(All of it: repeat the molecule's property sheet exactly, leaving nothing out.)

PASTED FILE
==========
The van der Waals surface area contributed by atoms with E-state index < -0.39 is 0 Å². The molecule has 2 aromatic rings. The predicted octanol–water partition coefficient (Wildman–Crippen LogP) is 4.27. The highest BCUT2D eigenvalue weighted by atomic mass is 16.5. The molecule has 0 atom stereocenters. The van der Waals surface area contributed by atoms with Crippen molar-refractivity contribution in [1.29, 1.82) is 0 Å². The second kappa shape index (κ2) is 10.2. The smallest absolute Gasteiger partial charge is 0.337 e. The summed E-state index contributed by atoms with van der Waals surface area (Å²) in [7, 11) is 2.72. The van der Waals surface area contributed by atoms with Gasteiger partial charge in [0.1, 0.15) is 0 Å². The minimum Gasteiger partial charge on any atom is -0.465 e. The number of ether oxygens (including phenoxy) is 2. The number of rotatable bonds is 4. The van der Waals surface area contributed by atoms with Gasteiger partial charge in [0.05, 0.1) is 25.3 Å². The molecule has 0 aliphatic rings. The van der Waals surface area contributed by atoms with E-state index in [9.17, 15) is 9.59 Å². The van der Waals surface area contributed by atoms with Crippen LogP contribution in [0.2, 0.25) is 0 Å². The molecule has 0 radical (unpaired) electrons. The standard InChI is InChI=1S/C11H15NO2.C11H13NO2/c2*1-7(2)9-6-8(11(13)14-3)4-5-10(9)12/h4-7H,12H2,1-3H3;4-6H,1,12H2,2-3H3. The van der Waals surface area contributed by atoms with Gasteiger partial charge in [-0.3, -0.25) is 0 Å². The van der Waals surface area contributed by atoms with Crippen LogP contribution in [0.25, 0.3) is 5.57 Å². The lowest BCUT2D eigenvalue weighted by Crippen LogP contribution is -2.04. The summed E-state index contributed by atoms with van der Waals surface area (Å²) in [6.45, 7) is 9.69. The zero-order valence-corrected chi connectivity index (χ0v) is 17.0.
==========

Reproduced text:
The van der Waals surface area contributed by atoms with E-state index < -0.39 is 0 Å². The molecule has 2 aromatic rings. The predicted octanol–water partition coefficient (Wildman–Crippen LogP) is 4.27. The highest BCUT2D eigenvalue weighted by atomic mass is 16.5. The molecule has 0 atom stereocenters. The van der Waals surface area contributed by atoms with Crippen molar-refractivity contribution in [1.29, 1.82) is 0 Å². The second kappa shape index (κ2) is 10.2. The smallest absolute Gasteiger partial charge is 0.337 e. The summed E-state index contributed by atoms with van der Waals surface area (Å²) in [7, 11) is 2.72. The van der Waals surface area contributed by atoms with Gasteiger partial charge in [0.1, 0.15) is 0 Å². The minimum Gasteiger partial charge on any atom is -0.465 e. The number of ether oxygens (including phenoxy) is 2. The number of rotatable bonds is 4. The van der Waals surface area contributed by atoms with Gasteiger partial charge in [0.05, 0.1) is 25.3 Å². The molecule has 0 aliphatic rings. The van der Waals surface area contributed by atoms with E-state index in [9.17, 15) is 9.59 Å². The van der Waals surface area contributed by atoms with Crippen LogP contribution in [0.2, 0.25) is 0 Å². The molecule has 0 radical (unpaired) electrons. The standard InChI is InChI=1S/C11H15NO2.C11H13NO2/c2*1-7(2)9-6-8(11(13)14-3)4-5-10(9)12/h4-7H,12H2,1-3H3;4-6H,1,12H2,2-3H3. The van der Waals surface area contributed by atoms with Gasteiger partial charge in [-0.3, -0.25) is 0 Å². The van der Waals surface area contributed by atoms with Crippen LogP contribution in [0.25, 0.3) is 5.57 Å². The lowest BCUT2D eigenvalue weighted by Crippen LogP contribution is -2.04. The summed E-state index contributed by atoms with van der Waals surface area (Å²) in [6.45, 7) is 9.69. The zero-order valence-corrected chi connectivity index (χ0v) is 17.0.